Customer Complaints: A Gift in Disguise
Werner, John. ASQ Six Sigma Forum Magazine12.3 (May 2013): 28-30. Abstract (summary)
Improving the complaint management process is important for any organization, and the rewards for establishing an effective process are substantial and well worth the effort. When customers experience a problem with a product or service, some will complain to the front-line personnel. Most organizations do not have a complaint tab or button on their home page or on their customer service pages. Customer complaint and loyalty research clearly shows that most organizations do not have any real idea of how well they are satisfying their customers. Providing ready and well-designed complaint handling processes that keep your customers informed, and responding with actions that satisfy your customers can create delight that can improve loyalty -- in some eases by 20%-30%. You should always remember the value of a customer complaint, as detailed in the book A Complaint Is a Gift. If more organizations could adopt this mindset, they would greatly improve customer satisfaction. Full text
Why do most organizations not recognize the value of customer complaints? Why is it so difficult for a customer to engage an organization around a complaint? Once engaged, do customers reward an organization for a job well done? I am no longer a young man. I have worked for 11 different organizations over my career across several different industries. I have also co-partnered a family with my wife, raised three children and have been a consumer buying stuff to support our quality of life. As a quality improvement professional, I have made it my business to ensure that when I felt an organization had not lived up to its quality promise, I attempted to engage that organization to resolve my problem. Improving the complaint management process is important for any organization, and the rewards for establishing an effective process are substantial and well worth the effort. Model process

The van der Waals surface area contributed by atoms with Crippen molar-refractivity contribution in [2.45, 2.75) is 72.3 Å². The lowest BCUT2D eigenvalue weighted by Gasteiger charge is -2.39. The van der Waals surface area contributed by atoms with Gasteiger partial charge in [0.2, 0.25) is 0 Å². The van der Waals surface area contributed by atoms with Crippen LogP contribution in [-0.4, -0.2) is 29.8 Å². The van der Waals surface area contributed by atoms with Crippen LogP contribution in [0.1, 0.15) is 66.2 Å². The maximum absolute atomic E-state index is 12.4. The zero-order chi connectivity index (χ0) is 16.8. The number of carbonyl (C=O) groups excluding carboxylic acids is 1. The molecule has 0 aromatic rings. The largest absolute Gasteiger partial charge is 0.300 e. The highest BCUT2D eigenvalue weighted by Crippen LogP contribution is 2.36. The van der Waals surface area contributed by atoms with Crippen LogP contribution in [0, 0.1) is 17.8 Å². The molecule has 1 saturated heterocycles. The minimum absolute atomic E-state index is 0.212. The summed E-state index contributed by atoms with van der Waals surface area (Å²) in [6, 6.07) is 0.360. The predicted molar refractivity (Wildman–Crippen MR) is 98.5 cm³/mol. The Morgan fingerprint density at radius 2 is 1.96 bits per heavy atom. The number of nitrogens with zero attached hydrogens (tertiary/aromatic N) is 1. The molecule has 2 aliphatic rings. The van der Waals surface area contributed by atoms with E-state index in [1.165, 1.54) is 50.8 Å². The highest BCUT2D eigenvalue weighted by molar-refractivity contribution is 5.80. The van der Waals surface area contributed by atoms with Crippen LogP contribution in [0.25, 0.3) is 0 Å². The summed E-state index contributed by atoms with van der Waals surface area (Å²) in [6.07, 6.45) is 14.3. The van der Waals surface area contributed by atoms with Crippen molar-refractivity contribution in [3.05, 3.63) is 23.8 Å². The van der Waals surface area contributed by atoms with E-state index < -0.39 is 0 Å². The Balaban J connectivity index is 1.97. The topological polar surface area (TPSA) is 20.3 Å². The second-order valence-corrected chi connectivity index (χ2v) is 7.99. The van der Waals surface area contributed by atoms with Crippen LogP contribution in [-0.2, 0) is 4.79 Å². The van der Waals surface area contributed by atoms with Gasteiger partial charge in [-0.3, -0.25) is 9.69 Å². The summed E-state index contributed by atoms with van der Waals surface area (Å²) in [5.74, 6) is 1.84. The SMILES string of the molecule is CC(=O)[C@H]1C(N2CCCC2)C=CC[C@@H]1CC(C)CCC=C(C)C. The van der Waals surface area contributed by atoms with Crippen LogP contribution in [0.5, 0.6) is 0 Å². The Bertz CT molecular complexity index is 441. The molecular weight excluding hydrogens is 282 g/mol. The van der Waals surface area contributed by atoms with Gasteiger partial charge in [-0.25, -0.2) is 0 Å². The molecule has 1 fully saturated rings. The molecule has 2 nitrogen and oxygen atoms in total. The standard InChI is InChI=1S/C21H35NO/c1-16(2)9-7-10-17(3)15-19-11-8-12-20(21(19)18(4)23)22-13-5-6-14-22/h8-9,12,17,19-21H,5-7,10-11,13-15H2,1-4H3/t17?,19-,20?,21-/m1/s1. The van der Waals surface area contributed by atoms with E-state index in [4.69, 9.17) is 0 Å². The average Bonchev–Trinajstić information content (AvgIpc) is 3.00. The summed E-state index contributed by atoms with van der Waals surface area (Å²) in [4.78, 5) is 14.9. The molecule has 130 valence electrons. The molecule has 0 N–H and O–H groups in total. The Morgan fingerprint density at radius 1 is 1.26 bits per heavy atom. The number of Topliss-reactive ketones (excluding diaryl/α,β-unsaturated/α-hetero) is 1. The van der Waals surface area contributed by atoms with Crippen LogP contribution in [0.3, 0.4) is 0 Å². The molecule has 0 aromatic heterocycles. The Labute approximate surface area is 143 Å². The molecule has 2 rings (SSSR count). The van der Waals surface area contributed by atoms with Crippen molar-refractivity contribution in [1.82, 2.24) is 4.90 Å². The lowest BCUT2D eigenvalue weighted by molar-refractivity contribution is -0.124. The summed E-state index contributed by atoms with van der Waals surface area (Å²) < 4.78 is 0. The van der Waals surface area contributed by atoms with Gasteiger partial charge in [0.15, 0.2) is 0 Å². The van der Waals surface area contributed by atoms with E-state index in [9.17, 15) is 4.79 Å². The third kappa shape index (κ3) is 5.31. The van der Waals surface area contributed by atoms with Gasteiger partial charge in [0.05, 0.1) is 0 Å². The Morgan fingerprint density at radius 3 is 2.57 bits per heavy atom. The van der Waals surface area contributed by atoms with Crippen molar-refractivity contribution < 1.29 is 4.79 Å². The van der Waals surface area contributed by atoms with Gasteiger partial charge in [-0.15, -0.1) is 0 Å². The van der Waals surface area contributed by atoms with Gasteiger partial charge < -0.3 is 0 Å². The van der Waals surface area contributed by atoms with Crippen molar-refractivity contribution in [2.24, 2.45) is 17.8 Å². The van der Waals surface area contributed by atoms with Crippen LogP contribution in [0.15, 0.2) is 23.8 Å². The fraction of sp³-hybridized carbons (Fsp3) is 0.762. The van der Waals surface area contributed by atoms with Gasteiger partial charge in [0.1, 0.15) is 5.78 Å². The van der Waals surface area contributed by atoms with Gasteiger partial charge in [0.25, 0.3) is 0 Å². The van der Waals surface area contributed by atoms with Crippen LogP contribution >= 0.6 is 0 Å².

First, let's provide some insights into what an effective complaint management process should look like. One of my favorite starting points whenever I begin to talk about high-performance organizations is the Malcolm Baldrige National Quality Award and the Baldrige Criteria for Performance Excellence. The 2011-2012 criteria for business/nonprofit organizations state under Category 3 - Customer Focus: 3.2 Customer engagement: How do you engage customers to serve their needs and build relationships? b. Building customer relationships
(2) Complaint management: How do you manage customer complaints? How does your customer complaint management process ensure that complaints are resolved promptly and effectively? How does your customer complaint management process enable you to recover your customers' confidence and enhance their satisfaction and engagement? The Baldrige criteria provide definitions for important items: * Customer refers to actual and potential users of your organization's products, programs or services. * Process refers to linked activities with the purpose of producing a product (or service) for a customer (user) within or outside the organization. For our purposes, we will only focus on customers outside the organization. * Effective refers to how well a process or a measure addresses its intended purpose. * Customer engagement refers to your customers' investment in or commitment to your brand and product offering.1 The customer's experience
How well would your organization respond to this criteria? When customers experience a problem with a product or service, some of us will complain to die front-line personnel. These personnel usually include retail sales clerks, service managers at auto service centers, insurance agents and medical office staff. In a limited number of cases, these people are empowered to respond to your complaint, take action to fix your problem and make you satisfied again. But in many...
References: REFERENCES AND NOTES
1 . To see the entire definition for each item refer to the Baldrige criteria, www.nist.gov/ baldrige/publications/business_nonprofit_ criteria.cfm.
2. John Goodman, "Manage Complaints to Enhance Lovaltv," Quality Progress, February 2006, pp. 28-34.
3. Complaint rates vary· by type of problem and industry.
4. Goodman, "Manage Complaints to Enhance Loyalty," see reference 2.
5. Janelle Barlow and Claus Moller, ? Complaint is a Gift. Berrett-Koehler Publishers Inc., 2008.
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